LOS ANGELES, July 20 (UPI) -- New transparent solar cells will let windows in homes and offices generate electricity while still allowing people to see outside, U.S. scientists say.
Researchers at UCLA say they've developed a polymer solar cell that produces energy by absorbing mainly infrared light, rather than visible light, making the cells nearly 70 percent transparent to the human eye.
The polymer solar cells are made of a photoactive plastic that converts infrared light into an electrical current but is less sensitive to visible light, balancing solar cell performance and transparency in the visible wavelength region, a UCLA release reported Friday.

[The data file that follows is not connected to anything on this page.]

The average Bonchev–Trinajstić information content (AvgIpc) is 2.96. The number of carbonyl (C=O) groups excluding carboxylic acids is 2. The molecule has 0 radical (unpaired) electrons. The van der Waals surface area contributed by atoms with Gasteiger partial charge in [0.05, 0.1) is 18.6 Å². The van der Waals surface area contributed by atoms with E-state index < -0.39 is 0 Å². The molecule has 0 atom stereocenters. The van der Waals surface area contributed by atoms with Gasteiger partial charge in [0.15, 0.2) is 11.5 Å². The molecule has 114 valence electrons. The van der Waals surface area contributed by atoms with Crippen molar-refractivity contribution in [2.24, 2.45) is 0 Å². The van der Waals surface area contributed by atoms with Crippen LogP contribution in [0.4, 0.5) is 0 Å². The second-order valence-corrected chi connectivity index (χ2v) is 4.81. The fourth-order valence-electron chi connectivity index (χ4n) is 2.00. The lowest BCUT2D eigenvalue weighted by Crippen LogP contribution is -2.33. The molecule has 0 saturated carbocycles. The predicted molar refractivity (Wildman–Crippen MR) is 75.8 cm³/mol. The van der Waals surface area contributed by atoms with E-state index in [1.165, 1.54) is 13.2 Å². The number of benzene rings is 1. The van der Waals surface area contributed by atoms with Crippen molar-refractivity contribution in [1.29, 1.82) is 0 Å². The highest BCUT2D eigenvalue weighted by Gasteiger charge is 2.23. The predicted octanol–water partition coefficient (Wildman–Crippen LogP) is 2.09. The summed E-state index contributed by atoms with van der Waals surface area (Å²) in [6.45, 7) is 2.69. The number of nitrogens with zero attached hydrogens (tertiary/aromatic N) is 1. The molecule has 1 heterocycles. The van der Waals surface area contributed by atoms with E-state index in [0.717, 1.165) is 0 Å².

"These results open the potential for visibly transparent polymer solar cells as add-on components of portable electronics, smart windows and building-integrated photovoltaics and in other applications," study leader Yang Yang, a professor of materials science and engineering, said.
"Our new PSCs are made from plastic-like materials and are lightweight and flexible," Yang said, noting intense world-wide interest in polymer solar cell technology. "More importantly, they can be produced in high volume at low cost."